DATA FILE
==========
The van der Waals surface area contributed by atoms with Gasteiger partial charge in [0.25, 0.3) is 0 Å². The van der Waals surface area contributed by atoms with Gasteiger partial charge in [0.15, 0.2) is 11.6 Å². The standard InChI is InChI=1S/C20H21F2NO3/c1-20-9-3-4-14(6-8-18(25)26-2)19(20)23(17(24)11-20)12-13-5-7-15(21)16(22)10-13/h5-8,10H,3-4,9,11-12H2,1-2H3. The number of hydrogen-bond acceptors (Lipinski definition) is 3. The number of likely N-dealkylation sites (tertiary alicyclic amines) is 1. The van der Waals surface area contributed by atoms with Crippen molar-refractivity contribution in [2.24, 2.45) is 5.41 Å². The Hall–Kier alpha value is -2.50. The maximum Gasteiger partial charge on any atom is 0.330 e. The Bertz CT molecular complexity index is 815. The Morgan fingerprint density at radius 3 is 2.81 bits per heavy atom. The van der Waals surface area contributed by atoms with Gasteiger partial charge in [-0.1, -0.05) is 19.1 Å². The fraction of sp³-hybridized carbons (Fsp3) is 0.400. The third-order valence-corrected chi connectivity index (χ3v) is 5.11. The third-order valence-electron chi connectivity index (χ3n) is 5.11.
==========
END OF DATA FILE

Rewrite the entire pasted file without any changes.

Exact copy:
The van der Waals surface area contributed by atoms with Gasteiger partial charge in [0.25, 0.3) is 0 Å². The van der Waals surface area contributed by atoms with Gasteiger partial charge in [0.15, 0.2) is 11.6 Å². The standard InChI is InChI=1S/C20H21F2NO3/c1-20-9-3-4-14(6-8-18(25)26-2)19(20)23(17(24)11-20)12-13-5-7-15(21)16(22)10-13/h5-8,10H,3-4,9,11-12H2,1-2H3. The number of hydrogen-bond acceptors (Lipinski definition) is 3. The number of likely N-dealkylation sites (tertiary alicyclic amines) is 1. The van der Waals surface area contributed by atoms with Crippen molar-refractivity contribution in [2.24, 2.45) is 5.41 Å². The Hall–Kier alpha value is -2.50. The maximum Gasteiger partial charge on any atom is 0.330 e. The Bertz CT molecular complexity index is 815. The Morgan fingerprint density at radius 3 is 2.81 bits per heavy atom. The van der Waals surface area contributed by atoms with Gasteiger partial charge in [-0.1, -0.05) is 19.1 Å². The fraction of sp³-hybridized carbons (Fsp3) is 0.400. The third-order valence-corrected chi connectivity index (χ3v) is 5.11. The third-order valence-electron chi connectivity index (χ3n) is 5.11.